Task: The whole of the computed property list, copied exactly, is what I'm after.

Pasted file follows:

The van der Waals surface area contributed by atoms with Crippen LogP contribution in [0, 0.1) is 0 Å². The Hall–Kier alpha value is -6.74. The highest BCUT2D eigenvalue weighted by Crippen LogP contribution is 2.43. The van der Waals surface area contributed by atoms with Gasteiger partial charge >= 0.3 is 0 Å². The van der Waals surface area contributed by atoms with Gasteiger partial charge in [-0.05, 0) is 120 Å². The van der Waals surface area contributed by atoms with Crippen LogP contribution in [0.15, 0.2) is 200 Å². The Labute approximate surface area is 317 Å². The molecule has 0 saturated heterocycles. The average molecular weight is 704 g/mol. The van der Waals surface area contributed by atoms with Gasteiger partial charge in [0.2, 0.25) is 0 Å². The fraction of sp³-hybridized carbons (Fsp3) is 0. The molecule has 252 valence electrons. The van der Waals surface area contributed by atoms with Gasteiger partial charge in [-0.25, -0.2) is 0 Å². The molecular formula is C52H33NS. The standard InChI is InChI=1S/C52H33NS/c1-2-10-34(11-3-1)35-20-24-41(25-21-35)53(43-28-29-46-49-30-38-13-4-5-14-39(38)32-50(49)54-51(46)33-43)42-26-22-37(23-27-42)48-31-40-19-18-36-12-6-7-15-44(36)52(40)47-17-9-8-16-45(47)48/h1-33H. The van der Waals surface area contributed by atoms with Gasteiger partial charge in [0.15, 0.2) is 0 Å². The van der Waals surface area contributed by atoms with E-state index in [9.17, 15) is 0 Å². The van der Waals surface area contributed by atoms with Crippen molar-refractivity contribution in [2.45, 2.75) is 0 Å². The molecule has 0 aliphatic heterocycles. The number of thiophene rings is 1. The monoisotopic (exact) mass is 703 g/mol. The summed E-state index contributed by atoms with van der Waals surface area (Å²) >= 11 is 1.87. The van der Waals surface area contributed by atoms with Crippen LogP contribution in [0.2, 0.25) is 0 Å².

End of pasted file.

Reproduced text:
The van der Waals surface area contributed by atoms with Crippen LogP contribution in [0, 0.1) is 0 Å². The Hall–Kier alpha value is -6.74. The highest BCUT2D eigenvalue weighted by Crippen LogP contribution is 2.43. The van der Waals surface area contributed by atoms with Gasteiger partial charge >= 0.3 is 0 Å². The van der Waals surface area contributed by atoms with Gasteiger partial charge in [-0.05, 0) is 120 Å². The van der Waals surface area contributed by atoms with Crippen LogP contribution in [0.15, 0.2) is 200 Å². The Labute approximate surface area is 317 Å². The molecule has 0 saturated heterocycles. The average molecular weight is 704 g/mol. The van der Waals surface area contributed by atoms with Gasteiger partial charge in [0.2, 0.25) is 0 Å². The fraction of sp³-hybridized carbons (Fsp3) is 0. The molecule has 252 valence electrons. The van der Waals surface area contributed by atoms with Gasteiger partial charge in [-0.25, -0.2) is 0 Å². The molecular formula is C52H33NS. The standard InChI is InChI=1S/C52H33NS/c1-2-10-34(11-3-1)35-20-24-41(25-21-35)53(43-28-29-46-49-30-38-13-4-5-14-39(38)32-50(49)54-51(46)33-43)42-26-22-37(23-27-42)48-31-40-19-18-36-12-6-7-15-44(36)52(40)47-17-9-8-16-45(47)48/h1-33H. The van der Waals surface area contributed by atoms with Gasteiger partial charge in [0.15, 0.2) is 0 Å². The van der Waals surface area contributed by atoms with E-state index in [9.17, 15) is 0 Å². The van der Waals surface area contributed by atoms with Crippen molar-refractivity contribution in [2.45, 2.75) is 0 Å². The molecule has 0 aliphatic heterocycles. The number of thiophene rings is 1. The monoisotopic (exact) mass is 703 g/mol. The summed E-state index contributed by atoms with van der Waals surface area (Å²) >= 11 is 1.87. The van der Waals surface area contributed by atoms with Crippen LogP contribution in [0.2, 0.25) is 0 Å².